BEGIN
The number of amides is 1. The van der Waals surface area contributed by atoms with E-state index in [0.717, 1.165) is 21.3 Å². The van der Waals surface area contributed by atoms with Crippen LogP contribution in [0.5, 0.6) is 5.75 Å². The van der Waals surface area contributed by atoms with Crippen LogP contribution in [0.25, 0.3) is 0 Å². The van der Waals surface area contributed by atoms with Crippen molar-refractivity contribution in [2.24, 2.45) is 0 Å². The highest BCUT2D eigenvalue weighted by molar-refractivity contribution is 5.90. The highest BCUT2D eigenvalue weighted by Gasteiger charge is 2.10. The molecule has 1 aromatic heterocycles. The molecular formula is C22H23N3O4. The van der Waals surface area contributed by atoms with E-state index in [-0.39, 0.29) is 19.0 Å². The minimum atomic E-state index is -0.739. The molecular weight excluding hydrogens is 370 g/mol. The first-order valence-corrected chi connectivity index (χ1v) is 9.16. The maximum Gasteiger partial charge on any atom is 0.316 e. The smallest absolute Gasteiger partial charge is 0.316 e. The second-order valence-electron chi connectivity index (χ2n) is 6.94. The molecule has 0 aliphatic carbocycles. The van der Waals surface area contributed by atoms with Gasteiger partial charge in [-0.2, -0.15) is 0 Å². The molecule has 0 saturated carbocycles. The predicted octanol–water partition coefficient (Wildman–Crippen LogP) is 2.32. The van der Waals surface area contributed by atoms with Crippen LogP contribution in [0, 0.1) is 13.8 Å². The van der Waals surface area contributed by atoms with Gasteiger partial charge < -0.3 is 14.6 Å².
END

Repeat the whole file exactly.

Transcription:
The number of amides is 1. The van der Waals surface area contributed by atoms with E-state index in [0.717, 1.165) is 21.3 Å². The van der Waals surface area contributed by atoms with Crippen LogP contribution in [0.5, 0.6) is 5.75 Å². The van der Waals surface area contributed by atoms with Crippen LogP contribution in [0.25, 0.3) is 0 Å². The van der Waals surface area contributed by atoms with Crippen molar-refractivity contribution in [2.24, 2.45) is 0 Å². The highest BCUT2D eigenvalue weighted by molar-refractivity contribution is 5.90. The highest BCUT2D eigenvalue weighted by Gasteiger charge is 2.10. The molecule has 1 aromatic heterocycles. The molecular formula is C22H23N3O4. The van der Waals surface area contributed by atoms with E-state index in [-0.39, 0.29) is 19.0 Å². The minimum atomic E-state index is -0.739. The molecular weight excluding hydrogens is 370 g/mol. The first-order valence-corrected chi connectivity index (χ1v) is 9.16. The maximum Gasteiger partial charge on any atom is 0.316 e. The smallest absolute Gasteiger partial charge is 0.316 e. The second-order valence-electron chi connectivity index (χ2n) is 6.94. The molecule has 0 aliphatic carbocycles. The van der Waals surface area contributed by atoms with Gasteiger partial charge in [-0.2, -0.15) is 0 Å². The molecule has 0 saturated carbocycles. The predicted octanol–water partition coefficient (Wildman–Crippen LogP) is 2.32. The van der Waals surface area contributed by atoms with Crippen LogP contribution in [0, 0.1) is 13.8 Å². The van der Waals surface area contributed by atoms with Gasteiger partial charge < -0.3 is 14.6 Å².